This is essentially what Glasman and others have been arguing in recent months, and what Glasman argued again in the New Statesman. But what these inside-Labour critics have not been able to give Ed Miliband is what Cameron managed to buy for himself when he first became Conservative leader: the luxury of time. So familiar a figure is Cameron as Prime Minister that it is hard to remember how fiercely he was criticised as a new Opposition leader for not having any policies, for farming contentious issues out to working groups, and then for referring or rejecting some of their conclusions. Or, as might be said, "no strategy, no narrative and little energy". From start to finish, this process took the best part of two years. Ed Miliband has been leader for just over 15 months.
And it could take Labour even longer to find some new policies than it took the Tories. At least Cameron understood that he needed some. For Labour, it is only really since the summer that the terrible realisation has dawned that voters are not as appalled by much of what the Coalition is doing as many Labour politicians think they ought to be. Even now, that recognition seems reluctant, and only tentatively absorbed.
The re-thinking is especially painful on issues such as public spending and the welfare state, where Labour has always assumed that it holds the moral high ground. Yet it is on the welfare state that most rethinking must be done. For if it is true, as it appears to be, that the Coalition has correctly gauged voters' tolerance for reforming benefits, or even underestimated it, what options does that leave Labour?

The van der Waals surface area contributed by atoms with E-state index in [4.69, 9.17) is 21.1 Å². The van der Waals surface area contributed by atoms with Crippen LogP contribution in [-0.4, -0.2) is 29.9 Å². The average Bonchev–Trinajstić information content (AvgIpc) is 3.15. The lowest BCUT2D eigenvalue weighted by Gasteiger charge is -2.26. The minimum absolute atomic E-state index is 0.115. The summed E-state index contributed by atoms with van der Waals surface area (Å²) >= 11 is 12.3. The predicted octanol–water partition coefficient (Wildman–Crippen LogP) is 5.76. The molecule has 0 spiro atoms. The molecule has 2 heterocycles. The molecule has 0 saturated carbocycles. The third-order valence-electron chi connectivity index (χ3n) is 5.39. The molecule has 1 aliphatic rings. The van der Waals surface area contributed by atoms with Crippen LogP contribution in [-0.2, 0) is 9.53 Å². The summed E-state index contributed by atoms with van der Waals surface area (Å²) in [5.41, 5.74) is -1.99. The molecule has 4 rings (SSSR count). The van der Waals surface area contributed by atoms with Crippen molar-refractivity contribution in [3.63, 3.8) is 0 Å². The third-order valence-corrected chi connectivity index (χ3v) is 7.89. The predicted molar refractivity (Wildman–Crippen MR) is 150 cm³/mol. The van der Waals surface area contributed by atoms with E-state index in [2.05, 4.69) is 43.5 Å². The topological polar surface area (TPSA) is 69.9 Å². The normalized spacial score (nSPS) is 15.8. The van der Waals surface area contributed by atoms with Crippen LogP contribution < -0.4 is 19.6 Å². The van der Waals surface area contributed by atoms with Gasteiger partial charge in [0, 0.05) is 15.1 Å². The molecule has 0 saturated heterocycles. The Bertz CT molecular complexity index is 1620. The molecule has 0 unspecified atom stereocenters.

The Shadow Work and Pensions Secretary, Liam Byrne – he of the post-election note to his successor at the Treasury that there is "no money left" – is emerging as a leader here, inspired perhaps by his opposite number, the equally unlikely reformer, Iain Duncan Smith. The essence of Duncan Smith's reforms, however – which is to bring most benefit payments together into a universal credit, with a household ceiling equal to the average wage – does not leave Labour much room for manoeuvre.
The notion, in particular, that no one should be better off claiming benefits than they would be at work (and that includes big families qualifying for housing benefit) is one that is widely shared. Perhaps this is why the Government is not hammering it home as loudly and often as it could. But just imagine being a Labour minister trying to argue the opposite. It is noteworthy that the case for maintaining benefits at something like current levels is spearheaded by lobby groups, not primarily by the Opposition.
Byrne, Glasman and others are leading calls for an approach to benefits cloaked in terms of back to Beveridge. It includes scaling back means-testing and returning to a more contributory system, with the catchphrase "something for something". There can be little doubt that this would be popular, not least in Clegg's "alarm-clock Britain". But it would leave those who did not, or could not, contribute worse off.
This would be a risk. But if Miliband embarks on something of this kind, it raises the intriguing prospect of Labour trying to outmanoeuvre the Conservatives from what many would see as the right, just as Cameron trumped Labour before the last election by snatching the space for social reform it had vacated on the left. The success or otherwise of Duncan Smith's reforms could then determine not only the future prospects of the Coalition, but Ed Miliband's chances of success or failure, too.